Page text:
As communities continue to grow and become more developed around the world, one common ingredient is inevitably used: concrete. From sidewalks to floors, driveways, house foundations or skyscrapers, concrete is the prime choice as a base for creating sturdy structures. Concrete is also growing in popularity for more aesthetic interior applications as well, such as counter tops, sinks and other custom formations.
Despite concrete’s growing list of uses, the steps required to create it have not really changed. The process is quite time consuming and requires specific environmental conditions to create an ideal product with adequate strength and sturdiness.
Once concrete has been mixed, it is poured into the desired location and left to harden, a process referred to as curing. The American Concrete Institute (ACI) generally recommends a minimum of seven days of curing for the product to become hard. Depending on temperatures and specific mixtures, some concrete requires as much as a 28-day curing period.
Time is one factor, but temperature also plays an important role in the correct curing of concrete. Ambient temperatures must remain above 40 °F during the entire curing process. Of course, higher temperatures can be used to speed up the curing process, however, lower temperatures with longer curing times tend to produce the strongest and hardest concrete.
Surprisingly, concrete hardening is not actually the product drying, but is rather a chemical reaction between the concrete and water. For this reason, keeping the concrete wet during the curing process is crucial. If the concrete dries out, it has higher chances of cracking and will become permeable, an undesirable trait causing weakness in the final product.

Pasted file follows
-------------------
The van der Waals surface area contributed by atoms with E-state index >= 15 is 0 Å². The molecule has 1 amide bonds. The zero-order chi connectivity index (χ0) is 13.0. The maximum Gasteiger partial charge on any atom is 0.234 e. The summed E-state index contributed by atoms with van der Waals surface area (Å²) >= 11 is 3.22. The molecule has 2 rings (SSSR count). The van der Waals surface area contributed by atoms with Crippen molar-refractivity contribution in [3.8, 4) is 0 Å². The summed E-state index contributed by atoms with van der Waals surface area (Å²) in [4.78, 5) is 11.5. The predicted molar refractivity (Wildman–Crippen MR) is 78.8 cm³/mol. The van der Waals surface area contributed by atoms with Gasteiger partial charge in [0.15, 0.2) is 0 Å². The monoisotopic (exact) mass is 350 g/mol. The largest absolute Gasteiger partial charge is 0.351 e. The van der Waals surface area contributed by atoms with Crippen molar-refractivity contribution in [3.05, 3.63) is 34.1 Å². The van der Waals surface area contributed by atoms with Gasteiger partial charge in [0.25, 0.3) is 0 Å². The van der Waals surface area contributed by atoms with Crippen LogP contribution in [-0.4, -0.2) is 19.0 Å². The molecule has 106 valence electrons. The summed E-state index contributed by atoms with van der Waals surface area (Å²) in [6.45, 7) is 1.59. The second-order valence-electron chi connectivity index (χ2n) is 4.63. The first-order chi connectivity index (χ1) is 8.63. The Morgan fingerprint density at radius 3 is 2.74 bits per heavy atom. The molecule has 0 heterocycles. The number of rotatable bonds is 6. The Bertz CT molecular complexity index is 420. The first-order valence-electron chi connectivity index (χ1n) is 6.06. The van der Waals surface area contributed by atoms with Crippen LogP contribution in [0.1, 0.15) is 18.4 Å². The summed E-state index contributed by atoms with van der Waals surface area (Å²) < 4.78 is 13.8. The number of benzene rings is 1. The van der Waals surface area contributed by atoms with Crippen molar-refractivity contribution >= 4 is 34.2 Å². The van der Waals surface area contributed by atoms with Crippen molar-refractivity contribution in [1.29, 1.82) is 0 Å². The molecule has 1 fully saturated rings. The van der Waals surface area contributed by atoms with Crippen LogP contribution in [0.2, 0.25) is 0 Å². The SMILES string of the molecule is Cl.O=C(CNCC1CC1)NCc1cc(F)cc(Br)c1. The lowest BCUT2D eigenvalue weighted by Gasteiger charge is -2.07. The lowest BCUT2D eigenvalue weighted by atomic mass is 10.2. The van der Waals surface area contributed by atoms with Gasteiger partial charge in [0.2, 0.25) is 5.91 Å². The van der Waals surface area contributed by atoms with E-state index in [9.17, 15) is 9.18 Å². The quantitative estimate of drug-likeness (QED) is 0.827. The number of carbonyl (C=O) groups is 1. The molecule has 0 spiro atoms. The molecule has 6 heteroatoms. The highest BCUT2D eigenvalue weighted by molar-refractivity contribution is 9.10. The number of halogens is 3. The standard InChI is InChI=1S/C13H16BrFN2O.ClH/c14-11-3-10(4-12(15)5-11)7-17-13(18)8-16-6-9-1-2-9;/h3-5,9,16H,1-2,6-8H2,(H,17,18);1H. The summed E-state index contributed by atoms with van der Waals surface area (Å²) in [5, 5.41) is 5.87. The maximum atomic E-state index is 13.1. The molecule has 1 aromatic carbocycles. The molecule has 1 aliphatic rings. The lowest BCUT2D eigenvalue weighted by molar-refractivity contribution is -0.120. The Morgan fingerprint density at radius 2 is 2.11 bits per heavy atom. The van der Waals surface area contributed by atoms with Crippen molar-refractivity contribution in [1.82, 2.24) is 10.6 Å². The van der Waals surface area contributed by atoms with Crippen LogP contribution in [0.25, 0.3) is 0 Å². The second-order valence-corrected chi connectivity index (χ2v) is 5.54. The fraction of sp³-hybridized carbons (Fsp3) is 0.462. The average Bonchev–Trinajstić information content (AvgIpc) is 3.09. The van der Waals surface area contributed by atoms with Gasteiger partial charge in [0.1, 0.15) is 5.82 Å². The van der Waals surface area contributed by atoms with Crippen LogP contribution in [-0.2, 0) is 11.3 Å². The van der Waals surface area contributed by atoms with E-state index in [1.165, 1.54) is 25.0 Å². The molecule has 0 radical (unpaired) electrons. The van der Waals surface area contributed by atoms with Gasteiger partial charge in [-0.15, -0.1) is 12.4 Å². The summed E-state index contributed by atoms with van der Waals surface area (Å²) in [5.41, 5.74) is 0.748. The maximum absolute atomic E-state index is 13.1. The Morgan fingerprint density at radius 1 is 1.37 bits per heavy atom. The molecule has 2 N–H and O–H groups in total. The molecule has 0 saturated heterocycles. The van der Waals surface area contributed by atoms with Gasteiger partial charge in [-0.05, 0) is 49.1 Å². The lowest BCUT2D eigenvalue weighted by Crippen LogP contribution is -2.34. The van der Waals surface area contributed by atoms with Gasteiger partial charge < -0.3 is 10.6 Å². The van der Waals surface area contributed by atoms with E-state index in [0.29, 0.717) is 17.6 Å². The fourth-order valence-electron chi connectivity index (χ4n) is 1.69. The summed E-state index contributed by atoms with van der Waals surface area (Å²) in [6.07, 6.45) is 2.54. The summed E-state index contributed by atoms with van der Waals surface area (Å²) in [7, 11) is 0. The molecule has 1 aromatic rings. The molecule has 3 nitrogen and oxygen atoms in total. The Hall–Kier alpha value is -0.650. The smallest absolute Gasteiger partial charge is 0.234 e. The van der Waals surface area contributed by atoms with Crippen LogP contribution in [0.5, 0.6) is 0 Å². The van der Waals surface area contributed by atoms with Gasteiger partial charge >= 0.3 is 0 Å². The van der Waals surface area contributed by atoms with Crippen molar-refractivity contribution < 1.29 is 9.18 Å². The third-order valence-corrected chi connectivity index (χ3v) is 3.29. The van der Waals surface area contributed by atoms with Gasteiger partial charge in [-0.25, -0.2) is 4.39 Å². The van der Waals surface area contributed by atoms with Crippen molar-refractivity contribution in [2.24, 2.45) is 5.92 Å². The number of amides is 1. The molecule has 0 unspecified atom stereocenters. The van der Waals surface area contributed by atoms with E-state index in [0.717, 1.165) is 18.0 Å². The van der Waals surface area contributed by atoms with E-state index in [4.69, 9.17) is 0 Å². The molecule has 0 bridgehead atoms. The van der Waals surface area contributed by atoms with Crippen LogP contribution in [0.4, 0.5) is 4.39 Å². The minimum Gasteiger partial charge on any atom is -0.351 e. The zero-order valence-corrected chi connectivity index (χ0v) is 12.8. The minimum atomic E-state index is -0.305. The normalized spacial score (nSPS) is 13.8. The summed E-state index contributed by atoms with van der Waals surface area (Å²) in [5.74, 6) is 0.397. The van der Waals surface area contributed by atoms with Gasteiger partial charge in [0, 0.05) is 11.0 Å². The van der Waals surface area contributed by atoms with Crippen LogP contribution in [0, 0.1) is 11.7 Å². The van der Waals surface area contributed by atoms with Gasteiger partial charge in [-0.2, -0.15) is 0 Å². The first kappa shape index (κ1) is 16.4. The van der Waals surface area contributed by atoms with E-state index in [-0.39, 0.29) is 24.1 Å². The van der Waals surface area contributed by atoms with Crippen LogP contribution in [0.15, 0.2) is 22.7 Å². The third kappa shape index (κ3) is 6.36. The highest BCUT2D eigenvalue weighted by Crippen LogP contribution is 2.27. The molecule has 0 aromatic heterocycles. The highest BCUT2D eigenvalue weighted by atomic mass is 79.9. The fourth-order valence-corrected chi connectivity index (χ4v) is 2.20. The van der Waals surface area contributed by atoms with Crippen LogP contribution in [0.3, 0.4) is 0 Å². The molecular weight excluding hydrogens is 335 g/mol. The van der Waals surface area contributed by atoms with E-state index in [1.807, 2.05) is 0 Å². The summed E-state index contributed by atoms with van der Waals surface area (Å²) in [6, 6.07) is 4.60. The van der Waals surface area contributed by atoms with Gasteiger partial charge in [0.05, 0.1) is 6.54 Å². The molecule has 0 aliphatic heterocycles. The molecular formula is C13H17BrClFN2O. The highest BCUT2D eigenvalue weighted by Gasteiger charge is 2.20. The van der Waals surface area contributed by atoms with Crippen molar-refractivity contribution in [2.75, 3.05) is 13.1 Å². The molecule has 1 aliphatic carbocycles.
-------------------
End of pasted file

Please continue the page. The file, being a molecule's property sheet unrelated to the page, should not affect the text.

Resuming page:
MadgeTech’s line of concrete curing data loggers are designed to accurately measure the internal temperature of the concrete throughout the entire curing process to ensure proper temperature thresholds are maintained. Thermocouple probes are used to measure the internal temperature of the product while curing, providing a thorough record of the process instead of just the ambient air temperature
Although MadgeTech offers a wide selection of data loggers for monitoring concrete, the RFTCTemp2000A stands out as the top choice for many. This wireless data logger accepts Type K thermocouple probes and measures ambient temperature simultaneously. The RFTCTemp2000A records and writes temperature readings to memory but can also transmit data in real time to the MadgeTech Data Logger Software and to the MadgeTech Cloud.
With an internet-enabled PC or Laptop at the curing location, data can be instantly sent to the MadgeTech Cloud for remote access. This allows users to monitor temperature levels for multiple job sites or facilities from any PC, mobile phone or tablet, anytime, from anywhere. Eliminating the need for constant checking and manual measuring on site.
For more information on data loggers and their role in concrete curing, please contact MadgeTech’s technical sales staff at (603) 456-2011.